Tiger Global-backed grocery delivery start-up Missfresh is struggling to survive as it shutters operations across China, wallows in an accounting scandal and seeks capital to sustain its business.
Shares in the Nasdaq-listed company have lost 97% of their value since going public in June last year, and this week announced it would further dilute struggling shareholders by issuing 300 million shares to a Shanxi mining group for 200 million Rmb ($30 million).
The sale will give Shanxi Donghui Group a roughly 30% stake in Missfresh and may appoint two directors as part of the deal.
A person familiar with the company said that over the past few months it had held talks with a wide range of suitors, including GOME Electrical Appliances, SF Express and China Resources, as management sought funding or a buyer.
The upheaval marks a sharp turning point for Missfresh, which attracted more than $1 billion in funding from investors including Tiger Global and Goldman Sachs and secured a $3 billion valuation in New York a year ago. . His market value has now dropped to $88 million.
It’s the latest investment to go sour for Tiger, which suffered losses of around $17 billion in this year’s sale of publicly traded tech stocks, marking one of the biggest dollar declines ever. for a hedge fund in history.
Missfresh pioneered a strategy of blanketing cities in mini-warehouses that combined storage of a small number of high-volume items with delivery capabilities, allowing its pink-clad runners to deliver fruit and meat fresh to Chinese households in about 30 minutes.
Management claimed the low-cost model would allow Missfresh to deliver groceries profitably, a notoriously difficult proposition. Investors rallied to fund the venture, with Tiger investing $117 million over several years for a 12% stake while Goldman Sachs injected $66 million.
The funding propelled Missfresh’s expansion into 16 Chinese cities where it operated 625 warehouses as of June 30 last year. But the person close to Missfresh said the business had “grow blindly, blindly opened new warehouses and blindly entered new cities”.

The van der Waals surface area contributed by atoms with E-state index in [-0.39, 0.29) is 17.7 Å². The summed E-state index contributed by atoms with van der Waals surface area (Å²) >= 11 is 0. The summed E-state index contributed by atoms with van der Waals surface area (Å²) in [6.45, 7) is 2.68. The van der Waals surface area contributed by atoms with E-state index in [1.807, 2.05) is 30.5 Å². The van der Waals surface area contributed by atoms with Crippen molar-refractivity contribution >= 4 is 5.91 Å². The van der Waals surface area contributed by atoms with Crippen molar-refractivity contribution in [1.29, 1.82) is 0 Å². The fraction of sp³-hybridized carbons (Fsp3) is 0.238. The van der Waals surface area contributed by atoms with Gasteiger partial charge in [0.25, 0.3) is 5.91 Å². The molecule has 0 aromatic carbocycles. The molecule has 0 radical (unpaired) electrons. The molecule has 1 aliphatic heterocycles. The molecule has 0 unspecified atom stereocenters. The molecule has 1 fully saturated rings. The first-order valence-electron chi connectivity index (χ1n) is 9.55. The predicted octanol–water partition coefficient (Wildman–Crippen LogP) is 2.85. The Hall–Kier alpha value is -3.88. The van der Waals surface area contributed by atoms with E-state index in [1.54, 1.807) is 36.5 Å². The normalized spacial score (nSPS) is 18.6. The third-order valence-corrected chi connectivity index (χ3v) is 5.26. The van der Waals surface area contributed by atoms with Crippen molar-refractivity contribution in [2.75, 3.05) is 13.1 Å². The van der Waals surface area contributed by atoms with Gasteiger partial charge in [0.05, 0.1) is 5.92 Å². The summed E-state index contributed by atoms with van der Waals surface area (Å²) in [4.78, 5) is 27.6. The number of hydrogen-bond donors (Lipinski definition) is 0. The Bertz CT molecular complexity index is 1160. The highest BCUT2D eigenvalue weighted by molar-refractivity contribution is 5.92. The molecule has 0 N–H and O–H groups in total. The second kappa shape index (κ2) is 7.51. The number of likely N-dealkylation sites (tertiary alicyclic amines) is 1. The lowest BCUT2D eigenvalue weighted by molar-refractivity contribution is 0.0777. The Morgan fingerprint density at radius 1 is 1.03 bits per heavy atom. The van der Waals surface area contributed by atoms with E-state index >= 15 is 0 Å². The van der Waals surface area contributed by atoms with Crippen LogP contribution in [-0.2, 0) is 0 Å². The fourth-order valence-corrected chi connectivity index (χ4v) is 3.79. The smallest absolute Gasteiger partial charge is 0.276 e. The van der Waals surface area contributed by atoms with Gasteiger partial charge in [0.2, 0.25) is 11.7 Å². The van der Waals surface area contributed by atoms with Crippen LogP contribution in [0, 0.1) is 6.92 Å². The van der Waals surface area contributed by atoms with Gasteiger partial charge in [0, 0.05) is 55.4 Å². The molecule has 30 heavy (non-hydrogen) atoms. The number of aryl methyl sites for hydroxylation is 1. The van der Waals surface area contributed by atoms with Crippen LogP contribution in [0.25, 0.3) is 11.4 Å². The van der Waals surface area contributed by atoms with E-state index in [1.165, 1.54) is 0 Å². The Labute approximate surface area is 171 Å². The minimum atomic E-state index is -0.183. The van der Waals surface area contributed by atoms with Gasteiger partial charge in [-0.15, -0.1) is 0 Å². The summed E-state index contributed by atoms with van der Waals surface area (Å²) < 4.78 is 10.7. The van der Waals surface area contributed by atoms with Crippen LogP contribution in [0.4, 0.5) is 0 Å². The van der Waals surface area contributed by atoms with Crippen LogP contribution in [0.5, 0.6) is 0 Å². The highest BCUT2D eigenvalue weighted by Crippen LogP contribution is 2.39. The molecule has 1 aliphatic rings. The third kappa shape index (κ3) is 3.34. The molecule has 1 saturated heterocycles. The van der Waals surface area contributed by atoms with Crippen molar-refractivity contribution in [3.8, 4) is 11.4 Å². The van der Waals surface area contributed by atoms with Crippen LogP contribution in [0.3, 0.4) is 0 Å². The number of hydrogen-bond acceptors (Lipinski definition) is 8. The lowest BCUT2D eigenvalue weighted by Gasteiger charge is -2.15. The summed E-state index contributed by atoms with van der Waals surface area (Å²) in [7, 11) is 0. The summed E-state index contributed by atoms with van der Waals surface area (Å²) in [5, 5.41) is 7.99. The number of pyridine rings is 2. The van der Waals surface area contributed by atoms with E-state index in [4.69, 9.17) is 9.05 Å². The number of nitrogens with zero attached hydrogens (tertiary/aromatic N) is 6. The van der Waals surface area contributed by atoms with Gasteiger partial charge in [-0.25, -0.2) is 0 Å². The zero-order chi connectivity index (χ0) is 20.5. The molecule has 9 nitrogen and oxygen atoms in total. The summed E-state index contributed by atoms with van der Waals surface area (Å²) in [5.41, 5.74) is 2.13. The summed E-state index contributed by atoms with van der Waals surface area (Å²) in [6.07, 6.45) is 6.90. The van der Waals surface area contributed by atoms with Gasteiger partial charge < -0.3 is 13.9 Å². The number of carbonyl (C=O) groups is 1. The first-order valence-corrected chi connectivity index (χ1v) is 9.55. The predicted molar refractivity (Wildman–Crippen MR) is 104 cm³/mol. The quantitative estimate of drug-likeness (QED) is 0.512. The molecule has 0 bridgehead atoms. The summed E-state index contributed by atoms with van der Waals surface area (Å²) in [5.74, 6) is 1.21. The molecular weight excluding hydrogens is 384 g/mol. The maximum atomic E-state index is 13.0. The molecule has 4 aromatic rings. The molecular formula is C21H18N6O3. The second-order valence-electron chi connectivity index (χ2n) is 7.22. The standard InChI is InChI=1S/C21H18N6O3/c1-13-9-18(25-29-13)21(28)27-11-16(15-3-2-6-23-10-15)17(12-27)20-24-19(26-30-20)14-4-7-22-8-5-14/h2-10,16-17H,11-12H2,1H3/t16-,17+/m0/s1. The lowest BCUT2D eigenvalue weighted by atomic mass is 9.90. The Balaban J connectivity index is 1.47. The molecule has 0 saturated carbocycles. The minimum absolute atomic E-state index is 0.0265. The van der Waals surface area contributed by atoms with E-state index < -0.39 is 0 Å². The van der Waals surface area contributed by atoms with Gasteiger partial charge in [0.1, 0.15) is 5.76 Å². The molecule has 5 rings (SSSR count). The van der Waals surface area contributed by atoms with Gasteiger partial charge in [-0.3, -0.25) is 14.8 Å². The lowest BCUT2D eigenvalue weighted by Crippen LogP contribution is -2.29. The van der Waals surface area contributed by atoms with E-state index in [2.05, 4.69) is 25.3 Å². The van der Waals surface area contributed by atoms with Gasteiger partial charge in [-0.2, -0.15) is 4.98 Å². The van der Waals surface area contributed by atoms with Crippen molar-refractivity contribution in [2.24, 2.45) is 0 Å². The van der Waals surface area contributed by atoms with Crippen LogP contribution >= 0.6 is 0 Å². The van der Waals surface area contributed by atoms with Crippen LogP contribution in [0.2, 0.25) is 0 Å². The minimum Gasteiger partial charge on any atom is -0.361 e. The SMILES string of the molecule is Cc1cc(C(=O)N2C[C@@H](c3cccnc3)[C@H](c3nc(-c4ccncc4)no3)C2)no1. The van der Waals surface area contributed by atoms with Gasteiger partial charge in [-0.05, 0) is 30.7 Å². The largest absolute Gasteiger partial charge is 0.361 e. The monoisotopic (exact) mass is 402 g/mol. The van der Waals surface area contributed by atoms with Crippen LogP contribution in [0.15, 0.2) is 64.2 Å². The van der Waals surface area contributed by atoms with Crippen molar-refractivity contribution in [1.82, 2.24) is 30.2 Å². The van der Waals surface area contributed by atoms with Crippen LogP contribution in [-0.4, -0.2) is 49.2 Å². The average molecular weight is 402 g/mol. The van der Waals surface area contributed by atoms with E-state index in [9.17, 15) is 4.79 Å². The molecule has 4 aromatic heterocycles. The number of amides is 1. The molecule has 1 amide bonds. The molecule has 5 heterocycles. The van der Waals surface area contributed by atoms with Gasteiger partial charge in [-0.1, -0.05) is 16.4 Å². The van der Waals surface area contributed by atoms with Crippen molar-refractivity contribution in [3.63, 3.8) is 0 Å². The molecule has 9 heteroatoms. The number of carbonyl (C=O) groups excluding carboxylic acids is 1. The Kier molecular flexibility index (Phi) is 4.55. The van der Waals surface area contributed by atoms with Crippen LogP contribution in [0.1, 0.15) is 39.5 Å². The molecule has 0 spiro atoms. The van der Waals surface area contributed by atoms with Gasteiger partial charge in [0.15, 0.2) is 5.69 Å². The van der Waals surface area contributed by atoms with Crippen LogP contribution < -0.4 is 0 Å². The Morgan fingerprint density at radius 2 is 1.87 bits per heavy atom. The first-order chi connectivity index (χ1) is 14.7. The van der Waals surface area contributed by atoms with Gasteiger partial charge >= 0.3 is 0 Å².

“The cash is drying up. . . if we don’t pay the vendors on time, it will cause a shortage of supplies,” said the person who requested anonymity.
Missfresh denied looking for a buyer and said the company had sufficient supplies.
While Missfresh was unable to release audited financial statements or its annual report for the year to December 31, the company estimated that last year’s losses reached Rmb3.7 billion.
The cash-strapped start-up is also facing multiple lawsuits in China as debt mounts. A supplier named Li told the Financial Times his company still owed more than Rmb226,000 for fruit sold at Missfresh in 2020.
“All payments went well in 2019, but since 2020 they started delaying payments, so we stopped providing . . . and we are taking it to court,” Li said.
This year, Missfresh decided to close its mini-warehouses in at least nine cities, mainly leaving customers in Beijing, Shanghai and Tianjin to enjoy its 30-minute fast delivery service.
Earlier this month, the company admitted that employees of a business unit had created “questionable transactions” that resulted in an overstated revenue of Rmb677 million in the first nine months of last year.
The company said an independent review found no evidence of management involvement and that the employees involved had left the company. As its stock price languishes below a dollar, Missfresh faces the threat of delisting in November.
Missfresh said the closure of warehouses in some cities was to cut costs and some products from suppliers did not meet its standards, which could have resulted in delayed payments. Tiger Global did not immediately respond to requests for comment.